Debt can be overwhelming, especially if you have fallen on hard times. One of the tools consumers can use to get out of debt is bankruptcy. However, before taking this route, you attempt to find out if your debt can be discharged through the process.
As far as debt discharge is concerned, it is important to understand that bankruptcy cannot discharge some debts. Here are four debts that cannot be wiped out by bankruptcy.
Child and spousal support debts
Alimony and child support (commonly known as domestic support) obligations cannot be discharged by either Chapter 7 or Chapter 13 bankruptcies. Thus, you will be required to pay any missed child support or alimony obligations even after successfully filing for bankruptcy.
Student loans are another set of debts that will not go away by simply filing for bankruptcy. However, there are options you can consider to have your student loan discharged. To do this, you must prove that you cannot pay back your loan due to undue hardship. You must also prove that your finances are not likely to improve for a significant portion of your loan repayment period. This is extremely difficult.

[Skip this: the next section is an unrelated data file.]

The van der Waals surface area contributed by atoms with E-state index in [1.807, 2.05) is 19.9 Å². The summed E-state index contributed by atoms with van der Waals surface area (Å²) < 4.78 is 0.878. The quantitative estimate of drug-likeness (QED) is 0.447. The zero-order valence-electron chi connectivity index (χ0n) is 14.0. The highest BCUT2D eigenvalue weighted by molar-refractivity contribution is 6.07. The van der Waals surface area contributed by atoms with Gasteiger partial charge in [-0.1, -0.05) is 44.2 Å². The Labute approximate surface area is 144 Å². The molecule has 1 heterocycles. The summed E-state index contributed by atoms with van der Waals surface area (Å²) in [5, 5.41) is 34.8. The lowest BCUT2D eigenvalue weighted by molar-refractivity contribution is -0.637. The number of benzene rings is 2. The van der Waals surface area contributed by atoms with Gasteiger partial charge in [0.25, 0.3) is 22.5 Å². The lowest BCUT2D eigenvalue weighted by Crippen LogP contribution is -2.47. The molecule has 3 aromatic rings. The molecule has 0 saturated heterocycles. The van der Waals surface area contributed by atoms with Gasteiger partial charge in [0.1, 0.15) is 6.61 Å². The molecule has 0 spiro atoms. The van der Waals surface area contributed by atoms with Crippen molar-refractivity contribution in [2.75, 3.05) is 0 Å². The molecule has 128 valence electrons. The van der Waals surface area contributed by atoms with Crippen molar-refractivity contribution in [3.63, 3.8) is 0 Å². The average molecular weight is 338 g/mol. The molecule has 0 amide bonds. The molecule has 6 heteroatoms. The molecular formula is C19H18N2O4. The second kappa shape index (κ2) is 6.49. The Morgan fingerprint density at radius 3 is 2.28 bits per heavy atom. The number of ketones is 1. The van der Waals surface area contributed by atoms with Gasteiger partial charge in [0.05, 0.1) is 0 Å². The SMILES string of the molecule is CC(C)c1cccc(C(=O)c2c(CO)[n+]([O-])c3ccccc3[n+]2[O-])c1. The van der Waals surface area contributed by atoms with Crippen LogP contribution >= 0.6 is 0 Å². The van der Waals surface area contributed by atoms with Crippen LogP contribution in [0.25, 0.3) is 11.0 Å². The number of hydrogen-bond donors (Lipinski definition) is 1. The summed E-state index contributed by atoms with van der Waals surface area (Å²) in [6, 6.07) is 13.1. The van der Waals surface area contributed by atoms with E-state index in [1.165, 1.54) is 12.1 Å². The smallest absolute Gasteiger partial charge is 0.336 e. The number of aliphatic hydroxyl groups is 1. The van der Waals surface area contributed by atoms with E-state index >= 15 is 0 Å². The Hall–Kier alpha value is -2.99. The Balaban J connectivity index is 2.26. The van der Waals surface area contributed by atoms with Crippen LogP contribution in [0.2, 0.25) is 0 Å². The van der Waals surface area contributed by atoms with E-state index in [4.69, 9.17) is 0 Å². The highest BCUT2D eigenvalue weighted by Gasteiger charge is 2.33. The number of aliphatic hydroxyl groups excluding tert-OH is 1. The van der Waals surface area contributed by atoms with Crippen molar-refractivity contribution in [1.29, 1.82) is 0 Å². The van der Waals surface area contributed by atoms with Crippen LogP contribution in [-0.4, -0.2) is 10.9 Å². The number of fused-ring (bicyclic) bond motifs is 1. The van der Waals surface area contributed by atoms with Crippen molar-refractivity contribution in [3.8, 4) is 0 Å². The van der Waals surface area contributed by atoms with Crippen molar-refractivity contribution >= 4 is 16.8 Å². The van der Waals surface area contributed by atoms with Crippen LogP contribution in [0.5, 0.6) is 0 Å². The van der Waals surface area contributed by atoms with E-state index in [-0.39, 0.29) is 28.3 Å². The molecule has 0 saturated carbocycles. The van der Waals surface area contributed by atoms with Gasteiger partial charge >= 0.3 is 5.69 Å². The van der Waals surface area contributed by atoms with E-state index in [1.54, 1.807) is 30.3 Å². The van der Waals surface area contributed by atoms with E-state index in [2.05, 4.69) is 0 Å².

Debts resulting from crime
While society believes in second chances, it is crucial to appreciate that bankruptcy cannot be used to forgive debts resulting from criminal activities such as larceny, embezzlement, fraud, malicious injury to person or destruction of property and personal injury caused by driving under influence. Also, debts that have intentionally been omitted in a prior bankruptcy application may not be forgiven.
Most tax debts too cannot be discharged through bankruptcy. However, income tax debts can be discharged after passing a certain period of time. For this to happen, certain conditions must be met.
Bankruptcy exists to give debtors the financial relief they need from burdensome debt. However, understanding which debts can and cannot be forgiven through this tool is important before deciding whether or not you should file for bankruptcy. Even if a debt can’t be discharged it may be beneficial to file a Chapter 13 and obtain relief through the Chapter 13 payment plan. Contact a bankruptcy attorney to discuss your options.